Wednesday, November 10, 2010


When The Daily Advertiser honored Lafayette attorney Gary McGoffin last week as our community’s 78th Civic Cup winner, we cheered. McGoffin joins a firmament of civic leaders whose engagement in the life of Lafayette makes our city a great place to live. An Eagle Scout, the father of Eagle Scouts and current president of the Evangeline Area Boy Scouts of America whose father founded a local scouting troop, Gary is the epitome of involved and engaged. He told the newspaper in an interview last month when the award was announced that his “hobby” is meeting with city leaders, helping drive community dialogue and initiatives. He does that and more, yet he’s happy to let others get the credit. Full disclosure: McGoffin is The Independent Weekly’s attorney. More important, he’s a friend.


More evidence last week that the newspaper industry in general and Gannett in particular continue to feel the pinch from declining circulation and ad revenue. Last week the nation’s largest newspaper chain laid off (at last count) about 190 more employees at many of its 81 papers, including a whopping 130 at flagship USA Today, according to Gannett Blog, which is not affiliated with the media giant. Six of those pink slips were handed out in Lafayette at The Daily Advertiser, which has had to bear a heavy load for Gannett’s cost cutting because it’s been a relatively stable, profit-making paper. The job losses at TDA were spread out among production, circulation, advertising and the newsroom. The newspaper’s staff has suffered mightily over the last two years through rounds of layoffs and no doubt spends a lot of time on pins and needles. And while this weekly newspaper has been quick in the past to highlight the shortcomings of the big, bad daily, the Advertiser’s employees are our colleagues in an industry under siege. One layoff is too many.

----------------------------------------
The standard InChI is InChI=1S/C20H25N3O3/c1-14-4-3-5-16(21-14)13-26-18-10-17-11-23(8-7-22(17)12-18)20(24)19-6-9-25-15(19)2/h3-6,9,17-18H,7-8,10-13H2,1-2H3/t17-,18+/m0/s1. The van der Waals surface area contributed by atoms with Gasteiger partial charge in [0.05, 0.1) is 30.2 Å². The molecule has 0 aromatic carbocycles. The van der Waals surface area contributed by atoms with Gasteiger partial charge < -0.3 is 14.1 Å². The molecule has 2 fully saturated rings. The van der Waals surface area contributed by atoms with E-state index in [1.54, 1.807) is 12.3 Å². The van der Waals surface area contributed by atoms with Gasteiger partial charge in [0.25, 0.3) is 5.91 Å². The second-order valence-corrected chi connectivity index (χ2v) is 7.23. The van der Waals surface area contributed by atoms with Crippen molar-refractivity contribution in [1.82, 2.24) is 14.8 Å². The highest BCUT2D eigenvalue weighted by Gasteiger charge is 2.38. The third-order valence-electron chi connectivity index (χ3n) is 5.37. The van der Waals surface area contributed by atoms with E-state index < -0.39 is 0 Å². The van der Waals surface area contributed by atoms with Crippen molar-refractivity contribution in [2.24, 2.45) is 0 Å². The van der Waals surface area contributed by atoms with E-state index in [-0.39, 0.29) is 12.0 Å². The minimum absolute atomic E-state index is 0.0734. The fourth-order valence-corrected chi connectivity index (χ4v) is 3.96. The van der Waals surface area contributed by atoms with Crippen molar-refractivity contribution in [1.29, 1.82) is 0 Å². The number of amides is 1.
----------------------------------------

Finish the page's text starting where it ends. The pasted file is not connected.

This is why we don’t live in north Louisiana. Just too many rednecks. A Ruston man will spend the next year in a federal prison after pleading guilty in federal court in Lafayette to violating the Fair Housing Act when he placed a hangman’s noose under the carport of the home of a Honduran immigrant who moved to Ruston from New Orleans in the aftermath of Hurricane Katrina. Robert Jackson, 37, was sentenced Friday. But here’s a twist: According to the U.S. attorney’s office, Jackson admitted that he hung the noose in order “to send a message” to black men who visited the victim’s home. But considering the victim in the case was Hispanic, we find it wonderfully ironic that one of Jackson’s prosecutors was Assistant Attorney General Thomas Perez.

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